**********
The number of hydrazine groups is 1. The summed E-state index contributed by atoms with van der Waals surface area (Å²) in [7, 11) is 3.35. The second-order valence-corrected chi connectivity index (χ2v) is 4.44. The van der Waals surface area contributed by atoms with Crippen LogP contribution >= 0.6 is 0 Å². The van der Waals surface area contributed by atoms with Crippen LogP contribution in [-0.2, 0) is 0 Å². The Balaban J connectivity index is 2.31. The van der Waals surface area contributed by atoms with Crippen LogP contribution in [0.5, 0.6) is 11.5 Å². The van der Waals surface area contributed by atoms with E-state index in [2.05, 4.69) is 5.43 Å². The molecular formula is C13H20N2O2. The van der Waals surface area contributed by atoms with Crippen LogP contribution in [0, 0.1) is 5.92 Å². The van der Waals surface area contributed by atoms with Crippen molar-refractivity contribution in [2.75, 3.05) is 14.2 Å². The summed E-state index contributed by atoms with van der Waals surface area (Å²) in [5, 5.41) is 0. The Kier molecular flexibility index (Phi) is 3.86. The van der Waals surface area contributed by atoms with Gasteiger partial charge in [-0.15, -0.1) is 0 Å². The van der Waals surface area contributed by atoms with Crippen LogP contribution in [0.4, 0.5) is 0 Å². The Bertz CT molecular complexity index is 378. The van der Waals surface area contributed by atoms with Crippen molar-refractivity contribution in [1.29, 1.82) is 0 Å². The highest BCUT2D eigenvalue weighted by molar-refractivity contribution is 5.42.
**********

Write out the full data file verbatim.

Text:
The number of hydrazine groups is 1. The summed E-state index contributed by atoms with van der Waals surface area (Å²) in [7, 11) is 3.35. The second-order valence-corrected chi connectivity index (χ2v) is 4.44. The van der Waals surface area contributed by atoms with Crippen LogP contribution >= 0.6 is 0 Å². The van der Waals surface area contributed by atoms with Crippen LogP contribution in [-0.2, 0) is 0 Å². The Balaban J connectivity index is 2.31. The van der Waals surface area contributed by atoms with Crippen LogP contribution in [0.5, 0.6) is 11.5 Å². The van der Waals surface area contributed by atoms with E-state index in [2.05, 4.69) is 5.43 Å². The molecular formula is C13H20N2O2. The van der Waals surface area contributed by atoms with Crippen LogP contribution in [0, 0.1) is 5.92 Å². The van der Waals surface area contributed by atoms with Crippen molar-refractivity contribution in [2.75, 3.05) is 14.2 Å². The summed E-state index contributed by atoms with van der Waals surface area (Å²) in [5, 5.41) is 0. The Kier molecular flexibility index (Phi) is 3.86. The van der Waals surface area contributed by atoms with Gasteiger partial charge in [-0.15, -0.1) is 0 Å². The van der Waals surface area contributed by atoms with Crippen LogP contribution in [0.4, 0.5) is 0 Å². The Bertz CT molecular complexity index is 378. The van der Waals surface area contributed by atoms with Crippen molar-refractivity contribution in [1.29, 1.82) is 0 Å². The highest BCUT2D eigenvalue weighted by molar-refractivity contribution is 5.42.